Intellectual freedom in Canada: Fire. Them. All. News Roundup - Hey, spring hasn't been cancelled after all!
I am told - though I am not yet clear as to the details - that the enforcement of infamous Section 13 of Canada's Human Rights Code (the one under which you can only be found not guilty if you don't exist) has been suspended indefinitely.
Kommandants and Uberleutnants! - brush up your resumes, and get your travel vacs. Looks like you may need them.
Hey, don't despair, there must be some country somewhere that really lusts for sneaks, snitches, snoops.
Here is just a small sample of things that feel to me like the buds of spring:
- The Canadian Human Rights Tribunal may finally be living up to its name - which is why, for once, I didn't put its name in sneer quotes: Ezra Levant has noted that the Commission issued a ruling calling the behaviour of one serial complainant “disappointing and disturbing.”
Well, that's putting it mildly.
In recent years, the biggest organization for putting out racism is Canada has been the "human rights" industry. (Yes, the sneer quotes have appeared again and they will stay there until this mess has been cleaned up. So far we have only acknowledged that it is a disappointing and disturbing mess.)
Look, most Canadians are preoccupied with making a living, looking after their families and friends, and contributing to reasonable, benevolent causes. We are literally one of the safest countries on Earth!
There simply are not a lot of evil skinheads crawling around here attacking members of visible/noticeable minorities. True, the Israel-Palestine conflict has produced some serious problems recently, but those are precisely the ones that the "Commissions" have punted!
Thus the Commissioners confirm what many of us have long suspected - that such Commissions are just an easy way for some people to make a living off the taxpayer by shaking down foolish, perhaps in some cases nasty, people who have little social power and therefore don't actually matter - while avoiding all the important problems. Or else to advance - again, at taxpayer expense - social agendas rejected by most Canadians (the right of a gent to shower with the ladies, for example). Also a shakedown usually follows.
The fact that "human rights" workers were permitted to post hundreds of racist comments on the Internet is a ruddy disgrace, commented on - I am sure ably - in Ezra Levant's new book Shakedown. And don't forget Pete Vere and Kathy Shaidle's The Tyranny of Nice. As Kathy "Five Feet of Fury" Shaidle points out, the Canadian Human Rights Commission may well have been the biggest single, consistent source of racism in Canada in recent years. All at taxpayer expense, remember. So, if you are a taxpayer who is at risk from racist comments, you actually paid for that! And, as Shaidle points out, it is the Government's Web site where that rubbish is archived, not the original ones.
I wonder, should the Commissioners get the Order of Canada? Or - as I think - The Order of the Boot!
- Franklin Carter of the Book and Periodical Council of Canada weighs in as usual with his excellent report, which I copy for your interest, with some comments appended:
The Canadian Human Rights Tribunal has dismissed a complaint against Jim Pankiw.[The critical question is, can we legally have a reasonable discussion about why a disproportionate number of Aboriginal Canadians are in prison? Pankiw's comments may not have been the most useful, but he was raising a serious issue that impacts many people's lives, including people in his own riding, when he was a Member of Parliament.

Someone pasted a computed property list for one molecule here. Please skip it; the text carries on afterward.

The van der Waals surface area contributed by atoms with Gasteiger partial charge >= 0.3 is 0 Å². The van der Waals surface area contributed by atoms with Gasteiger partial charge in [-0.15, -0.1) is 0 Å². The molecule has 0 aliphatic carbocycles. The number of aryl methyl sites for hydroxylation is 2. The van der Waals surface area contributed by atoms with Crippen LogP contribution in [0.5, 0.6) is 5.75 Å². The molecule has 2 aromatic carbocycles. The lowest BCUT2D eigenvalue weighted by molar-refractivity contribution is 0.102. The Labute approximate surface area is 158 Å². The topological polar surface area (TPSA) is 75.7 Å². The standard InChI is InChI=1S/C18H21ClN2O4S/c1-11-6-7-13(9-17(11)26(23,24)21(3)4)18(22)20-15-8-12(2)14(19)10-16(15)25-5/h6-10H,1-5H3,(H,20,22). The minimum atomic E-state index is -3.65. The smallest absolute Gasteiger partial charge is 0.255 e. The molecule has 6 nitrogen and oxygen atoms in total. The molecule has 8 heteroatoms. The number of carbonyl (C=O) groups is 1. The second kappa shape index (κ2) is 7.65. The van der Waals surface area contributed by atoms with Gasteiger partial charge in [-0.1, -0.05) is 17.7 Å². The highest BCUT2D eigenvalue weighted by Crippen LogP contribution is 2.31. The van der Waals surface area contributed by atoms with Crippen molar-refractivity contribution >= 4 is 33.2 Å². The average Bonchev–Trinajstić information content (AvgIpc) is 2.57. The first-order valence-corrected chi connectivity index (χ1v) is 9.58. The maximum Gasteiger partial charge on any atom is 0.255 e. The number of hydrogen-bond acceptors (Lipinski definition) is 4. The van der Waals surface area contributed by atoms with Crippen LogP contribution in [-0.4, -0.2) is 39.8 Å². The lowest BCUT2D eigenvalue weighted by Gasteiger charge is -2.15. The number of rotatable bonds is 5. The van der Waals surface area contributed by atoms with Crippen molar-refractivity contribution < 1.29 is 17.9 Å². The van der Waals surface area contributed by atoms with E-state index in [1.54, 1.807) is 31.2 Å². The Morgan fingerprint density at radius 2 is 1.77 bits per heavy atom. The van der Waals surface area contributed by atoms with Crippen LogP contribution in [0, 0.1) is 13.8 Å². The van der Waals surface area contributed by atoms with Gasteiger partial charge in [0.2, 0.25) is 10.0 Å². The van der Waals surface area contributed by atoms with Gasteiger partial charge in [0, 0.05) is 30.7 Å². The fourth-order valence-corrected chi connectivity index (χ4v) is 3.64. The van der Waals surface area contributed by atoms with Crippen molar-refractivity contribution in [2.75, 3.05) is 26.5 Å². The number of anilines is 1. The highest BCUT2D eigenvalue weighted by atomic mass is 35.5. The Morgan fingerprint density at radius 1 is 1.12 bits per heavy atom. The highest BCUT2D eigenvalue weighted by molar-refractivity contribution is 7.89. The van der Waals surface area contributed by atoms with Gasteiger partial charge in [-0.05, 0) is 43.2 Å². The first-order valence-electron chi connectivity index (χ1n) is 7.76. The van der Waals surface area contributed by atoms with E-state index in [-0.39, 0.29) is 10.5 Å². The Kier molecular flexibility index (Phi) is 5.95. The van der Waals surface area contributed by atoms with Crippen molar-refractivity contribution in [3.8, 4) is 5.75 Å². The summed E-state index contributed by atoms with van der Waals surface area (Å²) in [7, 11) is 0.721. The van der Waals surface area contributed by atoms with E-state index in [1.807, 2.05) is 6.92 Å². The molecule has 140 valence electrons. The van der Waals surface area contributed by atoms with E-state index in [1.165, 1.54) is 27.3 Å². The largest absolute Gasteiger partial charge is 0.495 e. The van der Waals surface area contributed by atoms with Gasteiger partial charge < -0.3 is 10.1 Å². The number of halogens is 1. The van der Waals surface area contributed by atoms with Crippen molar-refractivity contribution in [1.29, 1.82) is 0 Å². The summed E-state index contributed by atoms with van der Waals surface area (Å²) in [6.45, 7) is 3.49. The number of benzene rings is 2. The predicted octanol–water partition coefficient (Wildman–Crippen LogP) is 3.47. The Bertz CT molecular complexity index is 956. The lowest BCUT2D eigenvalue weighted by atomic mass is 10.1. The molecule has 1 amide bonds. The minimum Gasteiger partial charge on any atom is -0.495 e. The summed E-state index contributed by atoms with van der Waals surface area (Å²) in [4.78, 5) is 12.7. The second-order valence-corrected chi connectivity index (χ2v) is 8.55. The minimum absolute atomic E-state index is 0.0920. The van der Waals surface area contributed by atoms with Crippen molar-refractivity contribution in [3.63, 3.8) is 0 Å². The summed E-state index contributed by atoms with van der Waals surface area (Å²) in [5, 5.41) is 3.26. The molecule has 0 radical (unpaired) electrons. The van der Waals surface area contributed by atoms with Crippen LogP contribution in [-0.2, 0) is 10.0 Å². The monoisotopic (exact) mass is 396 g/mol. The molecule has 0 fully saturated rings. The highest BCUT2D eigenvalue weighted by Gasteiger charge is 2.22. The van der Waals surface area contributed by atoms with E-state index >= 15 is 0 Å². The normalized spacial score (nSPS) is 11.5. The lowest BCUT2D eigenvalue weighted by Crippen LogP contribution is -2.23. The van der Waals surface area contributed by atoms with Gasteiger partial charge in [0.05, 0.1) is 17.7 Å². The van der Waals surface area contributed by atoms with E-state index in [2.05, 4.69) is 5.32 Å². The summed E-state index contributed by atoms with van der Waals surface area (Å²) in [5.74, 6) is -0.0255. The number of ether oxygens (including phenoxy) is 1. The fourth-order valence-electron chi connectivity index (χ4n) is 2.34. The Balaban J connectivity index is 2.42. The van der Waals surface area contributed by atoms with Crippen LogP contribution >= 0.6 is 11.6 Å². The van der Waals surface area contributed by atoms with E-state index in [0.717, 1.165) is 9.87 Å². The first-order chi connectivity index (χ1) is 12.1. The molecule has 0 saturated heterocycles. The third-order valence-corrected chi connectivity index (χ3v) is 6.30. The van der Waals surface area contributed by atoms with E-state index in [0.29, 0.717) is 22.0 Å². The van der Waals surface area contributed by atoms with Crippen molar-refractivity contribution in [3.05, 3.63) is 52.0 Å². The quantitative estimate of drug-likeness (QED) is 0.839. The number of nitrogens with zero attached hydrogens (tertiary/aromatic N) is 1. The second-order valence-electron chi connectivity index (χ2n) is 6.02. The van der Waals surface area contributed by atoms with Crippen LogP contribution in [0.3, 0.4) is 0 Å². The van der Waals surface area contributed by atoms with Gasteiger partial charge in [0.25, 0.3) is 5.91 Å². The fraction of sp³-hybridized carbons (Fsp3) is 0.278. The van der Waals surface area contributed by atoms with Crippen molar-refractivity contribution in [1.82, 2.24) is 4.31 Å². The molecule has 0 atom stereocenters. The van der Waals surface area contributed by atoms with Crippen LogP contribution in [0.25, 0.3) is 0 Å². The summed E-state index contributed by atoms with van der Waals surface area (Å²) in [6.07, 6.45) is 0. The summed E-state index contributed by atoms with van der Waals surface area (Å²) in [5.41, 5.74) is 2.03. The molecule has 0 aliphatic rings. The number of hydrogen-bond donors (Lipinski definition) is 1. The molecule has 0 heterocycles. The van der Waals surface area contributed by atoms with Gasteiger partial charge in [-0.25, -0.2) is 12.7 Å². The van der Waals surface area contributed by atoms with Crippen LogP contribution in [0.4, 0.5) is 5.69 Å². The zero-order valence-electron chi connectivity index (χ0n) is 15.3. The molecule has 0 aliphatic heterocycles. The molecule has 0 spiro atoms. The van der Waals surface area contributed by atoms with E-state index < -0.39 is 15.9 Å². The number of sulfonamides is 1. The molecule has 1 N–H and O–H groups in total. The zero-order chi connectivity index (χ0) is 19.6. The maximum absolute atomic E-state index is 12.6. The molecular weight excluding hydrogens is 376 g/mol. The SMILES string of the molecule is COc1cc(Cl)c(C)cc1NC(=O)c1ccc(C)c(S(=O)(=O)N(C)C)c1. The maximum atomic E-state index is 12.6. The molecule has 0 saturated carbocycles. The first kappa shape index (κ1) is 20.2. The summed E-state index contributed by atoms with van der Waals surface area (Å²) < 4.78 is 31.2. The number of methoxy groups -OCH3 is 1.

Pankiw, a former MP in Saskatchewan, had been accused of publishing political pamphlets that "discriminated" against aboriginal Canadians.
The Canadian Press reports here.
It is a disgrace, in my view, that the main response was to get him charged with an offence, in a "human rights" setting that explicitly permits bizarre accusations that would never be tolerated in a normal Canadian court.]
- Carter also writes: Terry Tremaine faces contempt of court charges for disobeying an order of the Canadian Human Rights Commission.
Tremaine -- a far-right mathematics professor who also lives in Saskatchewan -- was ordered to stop publishing racist propaganda on the World Wide Web.
In The Globe and Mail, Kirk Makin reports.
[Lots of math profs are crazy. Just as a minor and unimportant example, there is a math prof at the University of Waterloo who has posted nonsense about me for years. If Tremaine is not contemplating a career in public life, the Government of Canada should have better things to do than worry about his rants. Because the Globe and Mail wants me to buy the article, and I won't, I don't know much more than I am telling you about Carter's original link but here is the Regina Leader-Post's story.]
- And: Finally, Alain Deneault has urged the provincial government in Quebec to introduce legislation to curb "strategic lawsuits against public participation" (or SLAPPs).
Deneault is a co-author of a book called Noir Canada. Deneault, his two co-authors and publisher are the targets of libel suits that were filed by Canadian mining companies.
In The Gazette, Catherine Solyom reports.
[Well, given all our current problems with taxpayer-funded persecution of any opinion about which someone or other claims to be offended, one thing we do NOT need is SLAPP lawsuits - though I know of a number of Canadians who have been SLAPPed with them.
My own view: The best way to understand these problems is this: Government is drying up as a source of funds for "creative" intellectual enterprises, so people who could once have got grants are now shaking down private citizens, by discovering grievances and pursuing them with compliant government agencies. Right? Wrong? We'll see.]
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